Feds Sue to Stop Alleged Tax Scams
WASHINGTON (AP) _ The Justice Department said Monday it had moved to block alleged tax scams that involve counterfeit checks, sham corporations and the attempted obstruction of Internal Revenue Service investigations.
The suit, filed in the U.S. District Court for the Middle District of Florida, alleged that Eddie and Kathleen Kahn of Sorrento, Fla., ran businesses that sold counterfeit checks and bonds destined for the IRS. The federal government has received at least $2.2 million in false checks.
``Tax scam promoters cheat the federal government and all law-abiding Americans when they encourage and enable others to violate the tax laws,″ said Eileen O’Connor, assistant attorney general for the department’s tax division. ``They also cheat their customers, who can expect to pay back taxes, interest and penalties, as well as face criminal prosecution for tax evasion and for presenting counterfeit documents.″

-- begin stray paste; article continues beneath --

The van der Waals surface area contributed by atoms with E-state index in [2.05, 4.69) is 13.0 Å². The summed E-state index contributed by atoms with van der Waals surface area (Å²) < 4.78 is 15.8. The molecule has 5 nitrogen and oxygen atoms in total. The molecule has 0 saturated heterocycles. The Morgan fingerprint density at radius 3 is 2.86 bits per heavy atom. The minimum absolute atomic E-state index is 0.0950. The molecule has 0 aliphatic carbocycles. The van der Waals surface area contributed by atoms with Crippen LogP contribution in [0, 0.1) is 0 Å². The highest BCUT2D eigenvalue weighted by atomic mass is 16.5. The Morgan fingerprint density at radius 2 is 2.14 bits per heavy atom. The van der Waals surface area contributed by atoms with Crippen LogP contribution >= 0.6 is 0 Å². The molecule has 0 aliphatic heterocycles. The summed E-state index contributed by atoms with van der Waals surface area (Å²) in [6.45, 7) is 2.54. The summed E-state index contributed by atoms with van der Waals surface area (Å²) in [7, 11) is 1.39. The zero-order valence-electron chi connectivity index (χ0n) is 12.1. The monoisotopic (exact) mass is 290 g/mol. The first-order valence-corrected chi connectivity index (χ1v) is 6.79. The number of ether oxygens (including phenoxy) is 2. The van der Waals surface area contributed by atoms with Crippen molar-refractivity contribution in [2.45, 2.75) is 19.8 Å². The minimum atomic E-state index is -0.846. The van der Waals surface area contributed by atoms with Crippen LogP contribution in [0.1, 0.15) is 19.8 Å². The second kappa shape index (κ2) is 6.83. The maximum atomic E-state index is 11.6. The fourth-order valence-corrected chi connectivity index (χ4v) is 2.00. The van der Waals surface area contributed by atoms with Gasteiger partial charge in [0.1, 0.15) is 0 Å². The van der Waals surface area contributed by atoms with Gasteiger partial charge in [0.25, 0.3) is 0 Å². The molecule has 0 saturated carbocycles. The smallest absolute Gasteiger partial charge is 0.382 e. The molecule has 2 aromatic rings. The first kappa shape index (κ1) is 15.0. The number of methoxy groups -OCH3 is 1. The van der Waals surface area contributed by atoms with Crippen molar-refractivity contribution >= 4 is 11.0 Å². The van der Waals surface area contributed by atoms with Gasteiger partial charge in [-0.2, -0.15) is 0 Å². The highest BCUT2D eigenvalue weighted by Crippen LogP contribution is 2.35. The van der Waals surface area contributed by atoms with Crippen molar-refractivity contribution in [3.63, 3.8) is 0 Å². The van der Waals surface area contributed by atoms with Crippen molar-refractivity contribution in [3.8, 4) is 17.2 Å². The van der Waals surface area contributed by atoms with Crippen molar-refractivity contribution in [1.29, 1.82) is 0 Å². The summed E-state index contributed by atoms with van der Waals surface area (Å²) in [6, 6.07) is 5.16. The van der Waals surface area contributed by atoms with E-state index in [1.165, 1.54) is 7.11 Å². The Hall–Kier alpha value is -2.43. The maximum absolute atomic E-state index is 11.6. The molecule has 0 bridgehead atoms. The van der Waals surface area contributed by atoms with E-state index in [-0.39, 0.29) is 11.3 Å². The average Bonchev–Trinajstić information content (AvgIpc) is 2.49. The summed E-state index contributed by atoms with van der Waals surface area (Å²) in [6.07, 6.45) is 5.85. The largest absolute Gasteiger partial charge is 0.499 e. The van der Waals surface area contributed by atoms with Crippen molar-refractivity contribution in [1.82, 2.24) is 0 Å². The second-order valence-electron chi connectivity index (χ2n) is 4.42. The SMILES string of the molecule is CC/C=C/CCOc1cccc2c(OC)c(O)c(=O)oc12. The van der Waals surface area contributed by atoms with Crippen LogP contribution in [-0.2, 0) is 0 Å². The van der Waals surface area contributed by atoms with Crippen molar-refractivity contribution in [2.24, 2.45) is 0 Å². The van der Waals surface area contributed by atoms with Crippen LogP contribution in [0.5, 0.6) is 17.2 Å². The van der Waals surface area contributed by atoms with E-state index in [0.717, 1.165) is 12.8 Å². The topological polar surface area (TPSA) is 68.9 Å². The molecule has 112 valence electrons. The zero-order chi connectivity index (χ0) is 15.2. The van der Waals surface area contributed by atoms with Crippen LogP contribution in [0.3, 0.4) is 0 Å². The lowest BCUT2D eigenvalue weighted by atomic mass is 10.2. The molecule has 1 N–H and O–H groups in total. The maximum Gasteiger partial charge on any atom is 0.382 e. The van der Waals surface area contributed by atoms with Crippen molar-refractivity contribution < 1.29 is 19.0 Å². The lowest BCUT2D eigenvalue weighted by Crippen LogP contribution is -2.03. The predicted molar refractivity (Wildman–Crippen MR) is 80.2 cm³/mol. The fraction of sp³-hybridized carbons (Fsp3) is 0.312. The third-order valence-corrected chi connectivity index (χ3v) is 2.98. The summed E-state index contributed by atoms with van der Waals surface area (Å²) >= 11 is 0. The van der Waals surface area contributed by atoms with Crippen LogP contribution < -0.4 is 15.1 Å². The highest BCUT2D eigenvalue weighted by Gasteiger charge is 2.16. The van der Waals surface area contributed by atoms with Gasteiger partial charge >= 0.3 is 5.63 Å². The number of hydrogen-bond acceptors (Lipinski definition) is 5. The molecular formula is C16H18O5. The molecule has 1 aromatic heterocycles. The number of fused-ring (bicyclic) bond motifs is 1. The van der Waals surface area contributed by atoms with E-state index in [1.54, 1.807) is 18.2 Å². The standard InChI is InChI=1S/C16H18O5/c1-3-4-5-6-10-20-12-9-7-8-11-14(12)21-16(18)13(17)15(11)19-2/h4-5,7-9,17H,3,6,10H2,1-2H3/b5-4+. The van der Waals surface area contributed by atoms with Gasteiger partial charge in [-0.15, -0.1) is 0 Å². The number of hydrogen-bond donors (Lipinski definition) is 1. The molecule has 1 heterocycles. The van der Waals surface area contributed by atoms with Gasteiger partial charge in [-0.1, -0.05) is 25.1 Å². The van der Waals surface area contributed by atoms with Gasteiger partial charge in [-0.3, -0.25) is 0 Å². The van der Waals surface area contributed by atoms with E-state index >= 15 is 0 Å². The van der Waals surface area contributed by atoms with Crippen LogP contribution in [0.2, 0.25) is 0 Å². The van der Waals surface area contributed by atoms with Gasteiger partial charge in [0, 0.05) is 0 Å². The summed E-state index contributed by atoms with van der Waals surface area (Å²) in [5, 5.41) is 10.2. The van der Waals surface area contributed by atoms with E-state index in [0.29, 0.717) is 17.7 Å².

The Kahns’ businesses also allegedly sold fake entities known as ``corporations sole,″ which advised customers that their income would be tax-exempt and their assets collection-proof if they use the corporation, declared themselves a ministry and took a ``vow of poverty.″
The suit also alleged that the Kahns tried to thwart IRS investigations and collections by filing complaints against IRS employees with the Treasury Department Inspector General.
The complaints were allegedly signed by attorney Milton Hargraves Baxley II of Gainesville, Fla., and accountant Bryan Malatesta of Cleburne, Texas, who were also named in the suit. The Kahns allegedly charged customers $50 for the service.
Lastly, the complaint alleged the Kahns marketed fraudulent tax schemes on the Internet and through seminars nationwide.